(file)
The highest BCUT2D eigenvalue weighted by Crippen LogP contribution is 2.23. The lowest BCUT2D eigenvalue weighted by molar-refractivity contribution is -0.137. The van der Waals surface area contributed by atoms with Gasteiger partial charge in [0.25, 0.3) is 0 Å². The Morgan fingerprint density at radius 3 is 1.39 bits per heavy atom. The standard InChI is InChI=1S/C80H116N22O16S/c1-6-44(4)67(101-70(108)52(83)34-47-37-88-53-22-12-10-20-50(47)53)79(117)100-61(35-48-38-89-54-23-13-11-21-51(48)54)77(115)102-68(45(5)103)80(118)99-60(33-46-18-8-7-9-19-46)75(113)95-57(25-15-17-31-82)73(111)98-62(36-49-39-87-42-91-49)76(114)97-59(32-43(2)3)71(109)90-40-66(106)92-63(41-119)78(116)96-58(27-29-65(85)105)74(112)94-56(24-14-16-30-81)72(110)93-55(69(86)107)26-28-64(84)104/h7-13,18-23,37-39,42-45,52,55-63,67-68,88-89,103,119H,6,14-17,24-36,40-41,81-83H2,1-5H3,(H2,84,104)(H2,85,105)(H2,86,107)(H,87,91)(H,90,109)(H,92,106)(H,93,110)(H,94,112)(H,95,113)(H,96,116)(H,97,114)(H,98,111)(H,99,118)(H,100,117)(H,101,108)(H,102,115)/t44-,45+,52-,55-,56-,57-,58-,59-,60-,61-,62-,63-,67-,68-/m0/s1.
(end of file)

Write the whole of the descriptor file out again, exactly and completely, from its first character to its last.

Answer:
The highest BCUT2D eigenvalue weighted by Crippen LogP contribution is 2.23. The lowest BCUT2D eigenvalue weighted by molar-refractivity contribution is -0.137. The van der Waals surface area contributed by atoms with Gasteiger partial charge in [0.25, 0.3) is 0 Å². The Morgan fingerprint density at radius 3 is 1.39 bits per heavy atom. The standard InChI is InChI=1S/C80H116N22O16S/c1-6-44(4)67(101-70(108)52(83)34-47-37-88-53-22-12-10-20-50(47)53)79(117)100-61(35-48-38-89-54-23-13-11-21-51(48)54)77(115)102-68(45(5)103)80(118)99-60(33-46-18-8-7-9-19-46)75(113)95-57(25-15-17-31-82)73(111)98-62(36-49-39-87-42-91-49)76(114)97-59(32-43(2)3)71(109)90-40-66(106)92-63(41-119)78(116)96-58(27-29-65(85)105)74(112)94-56(24-14-16-30-81)72(110)93-55(69(86)107)26-28-64(84)104/h7-13,18-23,37-39,42-45,52,55-63,67-68,88-89,103,119H,6,14-17,24-36,40-41,81-83H2,1-5H3,(H2,84,104)(H2,85,105)(H2,86,107)(H,87,91)(H,90,109)(H,92,106)(H,93,110)(H,94,112)(H,95,113)(H,96,116)(H,97,114)(H,98,111)(H,99,118)(H,100,117)(H,101,108)(H,102,115)/t44-,45+,52-,55-,56-,57-,58-,59-,60-,61-,62-,63-,67-,68-/m0/s1.